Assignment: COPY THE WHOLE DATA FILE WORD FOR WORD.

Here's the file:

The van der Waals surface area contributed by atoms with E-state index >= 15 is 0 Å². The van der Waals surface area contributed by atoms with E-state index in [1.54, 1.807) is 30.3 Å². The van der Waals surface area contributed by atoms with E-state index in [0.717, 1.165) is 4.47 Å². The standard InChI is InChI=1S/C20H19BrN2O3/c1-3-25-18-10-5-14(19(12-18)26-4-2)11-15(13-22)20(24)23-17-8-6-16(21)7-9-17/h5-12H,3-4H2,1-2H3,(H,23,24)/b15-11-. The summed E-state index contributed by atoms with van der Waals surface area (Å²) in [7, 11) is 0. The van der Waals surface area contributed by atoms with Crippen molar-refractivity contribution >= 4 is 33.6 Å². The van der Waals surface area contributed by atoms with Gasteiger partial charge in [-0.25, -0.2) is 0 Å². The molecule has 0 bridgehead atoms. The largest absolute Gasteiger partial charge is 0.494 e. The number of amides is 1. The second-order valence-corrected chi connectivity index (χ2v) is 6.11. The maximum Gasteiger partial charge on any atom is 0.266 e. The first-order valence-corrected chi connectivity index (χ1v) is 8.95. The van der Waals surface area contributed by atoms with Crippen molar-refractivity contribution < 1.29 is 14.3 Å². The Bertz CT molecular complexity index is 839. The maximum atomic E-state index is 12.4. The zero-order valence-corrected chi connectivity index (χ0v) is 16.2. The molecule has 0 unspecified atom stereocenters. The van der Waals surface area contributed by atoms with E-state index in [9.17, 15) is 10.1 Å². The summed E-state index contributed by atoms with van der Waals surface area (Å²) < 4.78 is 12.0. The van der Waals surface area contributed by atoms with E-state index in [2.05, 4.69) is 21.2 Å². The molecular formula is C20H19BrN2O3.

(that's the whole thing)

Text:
The van der Waals surface area contributed by atoms with E-state index >= 15 is 0 Å². The van der Waals surface area contributed by atoms with E-state index in [1.54, 1.807) is 30.3 Å². The van der Waals surface area contributed by atoms with E-state index in [0.717, 1.165) is 4.47 Å². The standard InChI is InChI=1S/C20H19BrN2O3/c1-3-25-18-10-5-14(19(12-18)26-4-2)11-15(13-22)20(24)23-17-8-6-16(21)7-9-17/h5-12H,3-4H2,1-2H3,(H,23,24)/b15-11-. The summed E-state index contributed by atoms with van der Waals surface area (Å²) in [7, 11) is 0. The van der Waals surface area contributed by atoms with Crippen molar-refractivity contribution >= 4 is 33.6 Å². The van der Waals surface area contributed by atoms with Gasteiger partial charge in [-0.25, -0.2) is 0 Å². The molecule has 0 bridgehead atoms. The largest absolute Gasteiger partial charge is 0.494 e. The number of amides is 1. The second-order valence-corrected chi connectivity index (χ2v) is 6.11. The maximum Gasteiger partial charge on any atom is 0.266 e. The first-order valence-corrected chi connectivity index (χ1v) is 8.95. The van der Waals surface area contributed by atoms with Crippen molar-refractivity contribution < 1.29 is 14.3 Å². The Bertz CT molecular complexity index is 839. The maximum atomic E-state index is 12.4. The zero-order valence-corrected chi connectivity index (χ0v) is 16.2. The molecule has 0 unspecified atom stereocenters. The van der Waals surface area contributed by atoms with E-state index in [9.17, 15) is 10.1 Å². The summed E-state index contributed by atoms with van der Waals surface area (Å²) < 4.78 is 12.0. The van der Waals surface area contributed by atoms with E-state index in [2.05, 4.69) is 21.2 Å². The molecular formula is C20H19BrN2O3.